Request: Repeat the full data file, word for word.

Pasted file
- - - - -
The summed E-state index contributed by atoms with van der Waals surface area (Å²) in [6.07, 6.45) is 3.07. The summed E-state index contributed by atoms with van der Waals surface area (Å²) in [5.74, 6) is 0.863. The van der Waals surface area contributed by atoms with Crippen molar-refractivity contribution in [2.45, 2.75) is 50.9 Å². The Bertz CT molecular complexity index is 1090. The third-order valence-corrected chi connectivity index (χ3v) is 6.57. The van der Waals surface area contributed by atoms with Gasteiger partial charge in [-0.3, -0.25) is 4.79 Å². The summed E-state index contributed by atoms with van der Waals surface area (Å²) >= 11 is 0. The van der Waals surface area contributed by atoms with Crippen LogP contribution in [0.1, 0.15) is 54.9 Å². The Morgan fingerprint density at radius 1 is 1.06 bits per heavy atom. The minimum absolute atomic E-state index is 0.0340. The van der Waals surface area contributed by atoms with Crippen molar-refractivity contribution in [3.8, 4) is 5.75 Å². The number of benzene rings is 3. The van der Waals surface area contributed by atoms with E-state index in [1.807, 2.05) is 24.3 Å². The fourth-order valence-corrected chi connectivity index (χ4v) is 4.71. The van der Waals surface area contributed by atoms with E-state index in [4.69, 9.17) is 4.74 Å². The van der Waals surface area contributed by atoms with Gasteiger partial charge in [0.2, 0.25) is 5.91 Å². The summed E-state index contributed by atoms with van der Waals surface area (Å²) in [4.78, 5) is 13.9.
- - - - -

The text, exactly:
The summed E-state index contributed by atoms with van der Waals surface area (Å²) in [6.07, 6.45) is 3.07. The summed E-state index contributed by atoms with van der Waals surface area (Å²) in [5.74, 6) is 0.863. The van der Waals surface area contributed by atoms with Crippen molar-refractivity contribution in [2.45, 2.75) is 50.9 Å². The Bertz CT molecular complexity index is 1090. The third-order valence-corrected chi connectivity index (χ3v) is 6.57. The van der Waals surface area contributed by atoms with Gasteiger partial charge in [-0.3, -0.25) is 4.79 Å². The summed E-state index contributed by atoms with van der Waals surface area (Å²) >= 11 is 0. The van der Waals surface area contributed by atoms with Crippen LogP contribution in [0.1, 0.15) is 54.9 Å². The Morgan fingerprint density at radius 1 is 1.06 bits per heavy atom. The minimum absolute atomic E-state index is 0.0340. The van der Waals surface area contributed by atoms with Crippen molar-refractivity contribution in [3.8, 4) is 5.75 Å². The number of benzene rings is 3. The van der Waals surface area contributed by atoms with E-state index in [1.807, 2.05) is 24.3 Å². The fourth-order valence-corrected chi connectivity index (χ4v) is 4.71. The van der Waals surface area contributed by atoms with E-state index in [4.69, 9.17) is 4.74 Å². The van der Waals surface area contributed by atoms with Gasteiger partial charge in [0.2, 0.25) is 5.91 Å². The summed E-state index contributed by atoms with van der Waals surface area (Å²) in [4.78, 5) is 13.9.